Hal though has his own agenda based on the prevailing notions of bravery and honour. A calculated plan to lower public expectation of him and a desire for a glory by defeating Hotspur and so showing that Hotspurs glory really belongs to him.
The question is though whether this is real or a kind of vainglory?
In the real political world things are not simple and the various parties have personal aims and ambitions. Douglas may be an enemy to Hotspur one day and an ally the next.
Mortimor the king's ally and brave warrior becomes the enemy when captured then marrying enemy Glendower's daughter.
So the achievement of glory through bravery by Hal must be measured against the real world of scheming,desire for land and power, and the fickleness that seems to pervade this world.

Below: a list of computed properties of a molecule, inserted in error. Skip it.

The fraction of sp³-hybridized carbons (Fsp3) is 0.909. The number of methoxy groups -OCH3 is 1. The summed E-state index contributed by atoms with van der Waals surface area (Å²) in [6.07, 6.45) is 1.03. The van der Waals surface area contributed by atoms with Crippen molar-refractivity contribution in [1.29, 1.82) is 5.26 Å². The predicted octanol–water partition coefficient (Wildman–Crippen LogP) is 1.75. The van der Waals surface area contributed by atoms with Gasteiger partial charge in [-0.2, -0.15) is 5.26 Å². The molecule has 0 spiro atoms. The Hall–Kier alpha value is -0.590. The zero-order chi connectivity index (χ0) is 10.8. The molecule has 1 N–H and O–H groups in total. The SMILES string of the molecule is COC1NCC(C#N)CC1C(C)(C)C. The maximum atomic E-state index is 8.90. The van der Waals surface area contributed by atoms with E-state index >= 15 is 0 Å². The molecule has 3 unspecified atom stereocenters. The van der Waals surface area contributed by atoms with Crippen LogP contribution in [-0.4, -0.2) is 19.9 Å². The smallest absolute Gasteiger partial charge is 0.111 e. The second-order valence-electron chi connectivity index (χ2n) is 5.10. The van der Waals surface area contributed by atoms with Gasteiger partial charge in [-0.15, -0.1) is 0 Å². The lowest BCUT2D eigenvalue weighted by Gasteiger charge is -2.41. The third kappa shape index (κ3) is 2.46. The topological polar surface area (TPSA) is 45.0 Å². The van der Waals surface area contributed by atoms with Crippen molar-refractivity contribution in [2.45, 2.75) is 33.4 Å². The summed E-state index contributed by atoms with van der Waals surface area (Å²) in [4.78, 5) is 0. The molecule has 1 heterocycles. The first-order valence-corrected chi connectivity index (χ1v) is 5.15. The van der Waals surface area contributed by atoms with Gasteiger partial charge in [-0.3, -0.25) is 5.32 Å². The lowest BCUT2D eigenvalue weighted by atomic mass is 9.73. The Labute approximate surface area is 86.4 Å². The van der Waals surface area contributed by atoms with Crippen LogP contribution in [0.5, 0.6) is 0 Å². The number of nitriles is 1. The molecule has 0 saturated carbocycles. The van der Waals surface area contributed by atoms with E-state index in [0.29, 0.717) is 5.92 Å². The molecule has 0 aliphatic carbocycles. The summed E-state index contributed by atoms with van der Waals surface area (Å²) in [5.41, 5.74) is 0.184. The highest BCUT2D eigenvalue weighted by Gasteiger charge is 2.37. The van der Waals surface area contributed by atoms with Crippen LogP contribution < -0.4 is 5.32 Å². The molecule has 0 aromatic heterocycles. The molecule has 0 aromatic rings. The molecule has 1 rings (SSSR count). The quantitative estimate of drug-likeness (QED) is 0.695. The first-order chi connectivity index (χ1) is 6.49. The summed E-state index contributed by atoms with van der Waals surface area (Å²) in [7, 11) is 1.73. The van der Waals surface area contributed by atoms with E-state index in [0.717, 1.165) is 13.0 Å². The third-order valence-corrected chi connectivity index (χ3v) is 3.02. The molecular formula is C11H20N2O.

Could a wounded barfly like Hal really have defeated someone like Hotspur in hand to hand combat? I doubt it.
And how great was the overall victory given the turn of events heavily favouring the king's army and perhaps the decimated ragtag army of Falstaff's is a pointer to the real price of glory and honour in that world.
It would seem that neither Falstaff or Hal represent anything of real meaning or worth.
The king really wants peace in the land but it's beyond his control,and at the same time would prefer a crusade against the pagans as a 'virtuous' war.
Shakespeare plays fast and loose with history and seeks to entertain, and as was said in an earlier post had to be careful in his presentation given the reality of monarchy in his own day.



Last edited by Flann 5 on Sun Dec 21, 2014 10:06 am, edited 1 time in total.



The following user would like to thank Flann 5 for this post:
Taylor
Sun Dec 21, 2014 10:05 am
Profile Email
User avatar
Years of membershipYears of membershipYears of membershipYears of membershipYears of membershipYears of membershipYears of membershipYears of membershipYears of membershipYears of membershipYears of membership